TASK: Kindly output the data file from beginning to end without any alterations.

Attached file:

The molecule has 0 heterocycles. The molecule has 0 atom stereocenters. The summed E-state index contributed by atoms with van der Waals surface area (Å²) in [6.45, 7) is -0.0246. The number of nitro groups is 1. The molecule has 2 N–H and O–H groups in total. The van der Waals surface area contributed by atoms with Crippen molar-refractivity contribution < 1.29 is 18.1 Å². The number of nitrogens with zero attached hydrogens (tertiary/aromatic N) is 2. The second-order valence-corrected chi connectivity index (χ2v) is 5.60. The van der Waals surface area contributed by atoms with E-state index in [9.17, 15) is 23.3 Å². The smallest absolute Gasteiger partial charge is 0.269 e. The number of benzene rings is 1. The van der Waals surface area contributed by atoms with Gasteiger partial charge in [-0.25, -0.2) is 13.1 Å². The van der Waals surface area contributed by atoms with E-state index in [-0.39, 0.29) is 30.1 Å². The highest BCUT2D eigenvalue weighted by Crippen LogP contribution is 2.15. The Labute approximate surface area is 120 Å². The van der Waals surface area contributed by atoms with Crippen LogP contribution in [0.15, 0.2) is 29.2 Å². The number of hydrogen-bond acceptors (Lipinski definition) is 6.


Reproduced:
The molecule has 0 heterocycles. The molecule has 0 atom stereocenters. The summed E-state index contributed by atoms with van der Waals surface area (Å²) in [6.45, 7) is -0.0246. The number of nitro groups is 1. The molecule has 2 N–H and O–H groups in total. The van der Waals surface area contributed by atoms with Crippen molar-refractivity contribution < 1.29 is 18.1 Å². The number of nitrogens with zero attached hydrogens (tertiary/aromatic N) is 2. The second-order valence-corrected chi connectivity index (χ2v) is 5.60. The van der Waals surface area contributed by atoms with E-state index in [9.17, 15) is 23.3 Å². The smallest absolute Gasteiger partial charge is 0.269 e. The number of benzene rings is 1. The van der Waals surface area contributed by atoms with Gasteiger partial charge in [-0.25, -0.2) is 13.1 Å². The van der Waals surface area contributed by atoms with E-state index in [-0.39, 0.29) is 30.1 Å². The highest BCUT2D eigenvalue weighted by Crippen LogP contribution is 2.15. The Labute approximate surface area is 120 Å². The van der Waals surface area contributed by atoms with Crippen LogP contribution in [0.15, 0.2) is 29.2 Å². The number of hydrogen-bond acceptors (Lipinski definition) is 6.